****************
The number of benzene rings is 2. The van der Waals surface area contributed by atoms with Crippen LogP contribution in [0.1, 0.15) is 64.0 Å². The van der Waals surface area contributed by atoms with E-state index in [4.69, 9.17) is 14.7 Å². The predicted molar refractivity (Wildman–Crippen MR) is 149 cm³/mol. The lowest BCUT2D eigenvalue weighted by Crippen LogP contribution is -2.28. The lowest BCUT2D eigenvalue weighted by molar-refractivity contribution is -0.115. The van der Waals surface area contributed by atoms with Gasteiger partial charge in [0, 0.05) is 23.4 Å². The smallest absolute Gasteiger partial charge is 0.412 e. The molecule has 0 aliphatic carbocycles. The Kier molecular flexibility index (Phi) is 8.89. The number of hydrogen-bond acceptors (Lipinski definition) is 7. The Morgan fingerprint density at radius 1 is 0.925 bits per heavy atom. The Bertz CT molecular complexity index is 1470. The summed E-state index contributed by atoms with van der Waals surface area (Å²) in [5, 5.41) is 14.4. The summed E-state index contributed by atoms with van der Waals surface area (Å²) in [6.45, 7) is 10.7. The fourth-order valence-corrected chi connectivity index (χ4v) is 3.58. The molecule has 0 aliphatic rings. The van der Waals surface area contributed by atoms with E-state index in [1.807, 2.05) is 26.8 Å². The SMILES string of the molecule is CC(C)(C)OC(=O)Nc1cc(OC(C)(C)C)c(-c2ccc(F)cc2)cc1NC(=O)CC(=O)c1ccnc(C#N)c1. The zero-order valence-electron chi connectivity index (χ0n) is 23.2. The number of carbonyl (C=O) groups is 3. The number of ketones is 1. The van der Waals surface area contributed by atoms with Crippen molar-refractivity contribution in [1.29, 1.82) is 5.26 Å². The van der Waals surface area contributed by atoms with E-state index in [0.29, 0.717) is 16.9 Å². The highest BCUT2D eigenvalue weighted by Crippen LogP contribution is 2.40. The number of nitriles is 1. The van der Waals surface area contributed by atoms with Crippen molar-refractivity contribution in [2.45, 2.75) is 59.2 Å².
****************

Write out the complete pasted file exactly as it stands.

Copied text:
The number of benzene rings is 2. The van der Waals surface area contributed by atoms with Crippen LogP contribution in [0.1, 0.15) is 64.0 Å². The van der Waals surface area contributed by atoms with E-state index in [4.69, 9.17) is 14.7 Å². The predicted molar refractivity (Wildman–Crippen MR) is 149 cm³/mol. The lowest BCUT2D eigenvalue weighted by Crippen LogP contribution is -2.28. The lowest BCUT2D eigenvalue weighted by molar-refractivity contribution is -0.115. The van der Waals surface area contributed by atoms with Gasteiger partial charge in [0, 0.05) is 23.4 Å². The smallest absolute Gasteiger partial charge is 0.412 e. The molecule has 0 aliphatic carbocycles. The Kier molecular flexibility index (Phi) is 8.89. The number of hydrogen-bond acceptors (Lipinski definition) is 7. The Morgan fingerprint density at radius 1 is 0.925 bits per heavy atom. The Bertz CT molecular complexity index is 1470. The summed E-state index contributed by atoms with van der Waals surface area (Å²) in [5, 5.41) is 14.4. The summed E-state index contributed by atoms with van der Waals surface area (Å²) in [6.45, 7) is 10.7. The fourth-order valence-corrected chi connectivity index (χ4v) is 3.58. The molecule has 0 aliphatic rings. The van der Waals surface area contributed by atoms with E-state index in [1.807, 2.05) is 26.8 Å². The SMILES string of the molecule is CC(C)(C)OC(=O)Nc1cc(OC(C)(C)C)c(-c2ccc(F)cc2)cc1NC(=O)CC(=O)c1ccnc(C#N)c1. The zero-order valence-electron chi connectivity index (χ0n) is 23.2. The number of carbonyl (C=O) groups is 3. The number of ketones is 1. The van der Waals surface area contributed by atoms with Crippen molar-refractivity contribution in [1.29, 1.82) is 5.26 Å². The van der Waals surface area contributed by atoms with E-state index in [0.29, 0.717) is 16.9 Å². The highest BCUT2D eigenvalue weighted by Crippen LogP contribution is 2.40. The number of nitriles is 1. The van der Waals surface area contributed by atoms with Crippen molar-refractivity contribution in [2.45, 2.75) is 59.2 Å².